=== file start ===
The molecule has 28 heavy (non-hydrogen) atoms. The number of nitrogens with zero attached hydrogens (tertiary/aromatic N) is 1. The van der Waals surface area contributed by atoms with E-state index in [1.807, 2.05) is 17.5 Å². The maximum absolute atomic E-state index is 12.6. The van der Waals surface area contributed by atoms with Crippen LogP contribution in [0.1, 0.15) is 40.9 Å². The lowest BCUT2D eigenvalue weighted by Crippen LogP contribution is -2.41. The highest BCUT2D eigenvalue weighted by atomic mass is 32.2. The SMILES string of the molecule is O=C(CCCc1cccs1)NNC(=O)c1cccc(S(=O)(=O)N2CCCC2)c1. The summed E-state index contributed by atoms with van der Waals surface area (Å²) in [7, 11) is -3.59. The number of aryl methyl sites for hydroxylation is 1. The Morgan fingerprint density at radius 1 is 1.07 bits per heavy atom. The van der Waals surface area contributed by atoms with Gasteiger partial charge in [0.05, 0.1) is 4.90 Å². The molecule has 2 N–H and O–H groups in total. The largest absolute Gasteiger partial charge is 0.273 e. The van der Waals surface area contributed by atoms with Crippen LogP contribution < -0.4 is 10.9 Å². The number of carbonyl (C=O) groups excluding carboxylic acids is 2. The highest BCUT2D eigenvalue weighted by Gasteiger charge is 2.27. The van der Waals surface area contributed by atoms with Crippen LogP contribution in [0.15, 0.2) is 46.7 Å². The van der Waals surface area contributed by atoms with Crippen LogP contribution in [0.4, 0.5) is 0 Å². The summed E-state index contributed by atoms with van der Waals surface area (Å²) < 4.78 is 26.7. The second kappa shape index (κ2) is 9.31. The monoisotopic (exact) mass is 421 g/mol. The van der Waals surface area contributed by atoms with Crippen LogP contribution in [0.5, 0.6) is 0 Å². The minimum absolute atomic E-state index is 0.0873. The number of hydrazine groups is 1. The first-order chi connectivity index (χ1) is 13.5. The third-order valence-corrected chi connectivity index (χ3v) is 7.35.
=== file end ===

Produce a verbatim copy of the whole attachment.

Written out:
The molecule has 28 heavy (non-hydrogen) atoms. The number of nitrogens with zero attached hydrogens (tertiary/aromatic N) is 1. The van der Waals surface area contributed by atoms with E-state index in [1.807, 2.05) is 17.5 Å². The maximum absolute atomic E-state index is 12.6. The van der Waals surface area contributed by atoms with Crippen LogP contribution in [0.1, 0.15) is 40.9 Å². The lowest BCUT2D eigenvalue weighted by Crippen LogP contribution is -2.41. The highest BCUT2D eigenvalue weighted by atomic mass is 32.2. The SMILES string of the molecule is O=C(CCCc1cccs1)NNC(=O)c1cccc(S(=O)(=O)N2CCCC2)c1. The summed E-state index contributed by atoms with van der Waals surface area (Å²) in [7, 11) is -3.59. The number of aryl methyl sites for hydroxylation is 1. The Morgan fingerprint density at radius 1 is 1.07 bits per heavy atom. The van der Waals surface area contributed by atoms with Gasteiger partial charge in [0.05, 0.1) is 4.90 Å². The molecule has 2 N–H and O–H groups in total. The largest absolute Gasteiger partial charge is 0.273 e. The van der Waals surface area contributed by atoms with Crippen LogP contribution < -0.4 is 10.9 Å². The number of carbonyl (C=O) groups excluding carboxylic acids is 2. The highest BCUT2D eigenvalue weighted by Gasteiger charge is 2.27. The van der Waals surface area contributed by atoms with Crippen LogP contribution in [0.15, 0.2) is 46.7 Å². The van der Waals surface area contributed by atoms with Crippen LogP contribution in [0.4, 0.5) is 0 Å². The summed E-state index contributed by atoms with van der Waals surface area (Å²) < 4.78 is 26.7. The second kappa shape index (κ2) is 9.31. The monoisotopic (exact) mass is 421 g/mol. The van der Waals surface area contributed by atoms with Crippen LogP contribution in [0.5, 0.6) is 0 Å². The minimum absolute atomic E-state index is 0.0873. The number of hydrazine groups is 1. The first-order chi connectivity index (χ1) is 13.5. The third-order valence-corrected chi connectivity index (χ3v) is 7.35.